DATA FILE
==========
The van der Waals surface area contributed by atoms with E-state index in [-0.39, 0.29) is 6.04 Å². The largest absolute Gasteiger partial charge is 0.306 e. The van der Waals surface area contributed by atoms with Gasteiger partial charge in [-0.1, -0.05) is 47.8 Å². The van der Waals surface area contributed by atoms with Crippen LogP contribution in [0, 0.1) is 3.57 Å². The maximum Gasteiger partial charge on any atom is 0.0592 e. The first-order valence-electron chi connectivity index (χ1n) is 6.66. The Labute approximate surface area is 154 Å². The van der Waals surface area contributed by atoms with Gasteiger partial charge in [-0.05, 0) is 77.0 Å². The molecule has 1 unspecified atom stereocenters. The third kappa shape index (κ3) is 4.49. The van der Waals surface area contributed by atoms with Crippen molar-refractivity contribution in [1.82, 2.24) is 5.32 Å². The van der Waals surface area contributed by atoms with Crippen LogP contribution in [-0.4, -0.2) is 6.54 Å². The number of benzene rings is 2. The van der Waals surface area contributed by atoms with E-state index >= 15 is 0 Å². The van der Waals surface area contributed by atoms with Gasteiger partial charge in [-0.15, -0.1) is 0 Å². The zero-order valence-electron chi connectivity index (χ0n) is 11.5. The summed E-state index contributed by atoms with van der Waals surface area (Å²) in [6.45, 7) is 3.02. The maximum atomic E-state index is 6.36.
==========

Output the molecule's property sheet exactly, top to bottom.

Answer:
The van der Waals surface area contributed by atoms with E-state index in [-0.39, 0.29) is 6.04 Å². The largest absolute Gasteiger partial charge is 0.306 e. The van der Waals surface area contributed by atoms with Gasteiger partial charge in [-0.1, -0.05) is 47.8 Å². The van der Waals surface area contributed by atoms with Crippen LogP contribution in [0, 0.1) is 3.57 Å². The maximum Gasteiger partial charge on any atom is 0.0592 e. The first-order valence-electron chi connectivity index (χ1n) is 6.66. The Labute approximate surface area is 154 Å². The van der Waals surface area contributed by atoms with Gasteiger partial charge in [-0.05, 0) is 77.0 Å². The molecule has 1 unspecified atom stereocenters. The third kappa shape index (κ3) is 4.49. The van der Waals surface area contributed by atoms with Crippen molar-refractivity contribution in [1.82, 2.24) is 5.32 Å². The van der Waals surface area contributed by atoms with Crippen LogP contribution in [-0.4, -0.2) is 6.54 Å². The number of benzene rings is 2. The van der Waals surface area contributed by atoms with E-state index >= 15 is 0 Å². The van der Waals surface area contributed by atoms with Gasteiger partial charge in [-0.15, -0.1) is 0 Å². The zero-order valence-electron chi connectivity index (χ0n) is 11.5. The summed E-state index contributed by atoms with van der Waals surface area (Å²) in [6.45, 7) is 3.02. The maximum atomic E-state index is 6.36.